Dr Vannessa Hearman is a historian of South-East Asia.
Her research interests are Indonesia, Timor-Leste, mass violence, trauma, colonialism, and diaspora and migration.
Dr Hearman is a leading researcher on the 1965-66 mass violence in Indonesia and the long-term effects of the violence She has published a monograph, Unmarked Graves: Death and Survival in the Anti-Communist Violence in East Java, Indonesia (NUS Press, 2018) and numerous journal articles and book chapters on this topic.
Dr Hearman is also an active researcher on the history of Timor-Leste and is completing a monograph on the only boatload of asylum seekers from Timor-Leste that successfully reached Australia during the Indonesian occupation.
She provides media commentary and op-eds on her research to media such as The Conversation, The Diplomat, New Mandala and Inside Indonesia.
Dr Hearman works with multilingual sources in her research, and has conducted and analysed many oral history interviews.
She has supervised to completion and examined research theses at the PhD, Master’s and Honours levels in the fields of history, politics and area studies related to Indonesia.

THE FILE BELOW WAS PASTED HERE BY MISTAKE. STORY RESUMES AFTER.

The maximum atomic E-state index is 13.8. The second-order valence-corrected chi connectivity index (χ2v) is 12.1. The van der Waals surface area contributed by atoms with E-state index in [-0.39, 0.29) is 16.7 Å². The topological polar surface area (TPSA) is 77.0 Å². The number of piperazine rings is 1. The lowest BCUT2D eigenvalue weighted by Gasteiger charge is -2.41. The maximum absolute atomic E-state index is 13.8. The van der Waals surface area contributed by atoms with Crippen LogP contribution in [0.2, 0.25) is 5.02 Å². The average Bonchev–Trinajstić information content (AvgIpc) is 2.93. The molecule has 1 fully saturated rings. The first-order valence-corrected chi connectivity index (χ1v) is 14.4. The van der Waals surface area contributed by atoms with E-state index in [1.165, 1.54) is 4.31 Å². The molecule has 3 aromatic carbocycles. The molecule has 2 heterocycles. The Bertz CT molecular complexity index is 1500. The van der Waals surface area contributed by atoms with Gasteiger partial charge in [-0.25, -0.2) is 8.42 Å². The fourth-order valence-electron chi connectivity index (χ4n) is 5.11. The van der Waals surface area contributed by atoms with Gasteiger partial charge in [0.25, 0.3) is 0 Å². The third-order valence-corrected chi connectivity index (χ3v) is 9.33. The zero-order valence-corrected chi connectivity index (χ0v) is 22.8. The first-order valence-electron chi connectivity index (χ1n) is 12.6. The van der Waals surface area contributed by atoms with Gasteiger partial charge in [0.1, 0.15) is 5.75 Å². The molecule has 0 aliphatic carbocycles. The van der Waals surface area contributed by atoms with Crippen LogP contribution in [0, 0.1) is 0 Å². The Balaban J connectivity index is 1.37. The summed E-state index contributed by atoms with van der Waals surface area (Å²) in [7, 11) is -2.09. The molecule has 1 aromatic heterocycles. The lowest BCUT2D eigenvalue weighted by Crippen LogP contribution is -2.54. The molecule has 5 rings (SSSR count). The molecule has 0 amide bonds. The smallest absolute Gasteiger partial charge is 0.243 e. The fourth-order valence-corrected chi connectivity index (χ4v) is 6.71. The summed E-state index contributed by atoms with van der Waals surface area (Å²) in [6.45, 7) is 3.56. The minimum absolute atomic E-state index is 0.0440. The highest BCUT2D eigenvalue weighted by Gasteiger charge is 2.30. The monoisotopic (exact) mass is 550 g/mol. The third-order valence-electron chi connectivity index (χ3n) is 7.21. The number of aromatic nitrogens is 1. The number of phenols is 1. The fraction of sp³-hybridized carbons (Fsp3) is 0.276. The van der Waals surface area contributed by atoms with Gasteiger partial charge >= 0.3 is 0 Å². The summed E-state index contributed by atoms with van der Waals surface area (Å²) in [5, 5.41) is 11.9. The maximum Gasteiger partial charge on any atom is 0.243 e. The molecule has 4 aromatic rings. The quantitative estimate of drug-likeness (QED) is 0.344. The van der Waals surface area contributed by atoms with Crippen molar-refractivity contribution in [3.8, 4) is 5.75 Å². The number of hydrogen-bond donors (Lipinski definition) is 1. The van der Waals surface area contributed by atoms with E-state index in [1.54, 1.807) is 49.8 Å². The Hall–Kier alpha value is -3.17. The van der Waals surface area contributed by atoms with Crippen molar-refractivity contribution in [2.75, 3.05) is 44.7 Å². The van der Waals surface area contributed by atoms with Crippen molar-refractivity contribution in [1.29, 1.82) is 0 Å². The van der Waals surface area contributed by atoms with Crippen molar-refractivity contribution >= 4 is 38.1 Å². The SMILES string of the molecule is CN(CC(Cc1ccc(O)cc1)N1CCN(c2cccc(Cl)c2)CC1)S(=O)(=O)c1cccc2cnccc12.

She is supervising projects on topics related to life history writing and South-East Asian history and politics.
Most recently, Dr Hearman received the Asia Study Grant from the National Library of Australia and the Northern Territory History Grant to support her research on asylum seekers from Timor-Leste.
Dr Hearman’s doctoral thesis, conferred by the University of Melbourne, was a joint winner of the Asian Studies Association of Australia’s President’s Prize for Best Thesis in Asian Studies in 2014.
In 2015, hers was one of three theses shortlisted in the International Convention of Asia Scholars Best Dissertation in the Humanities Award.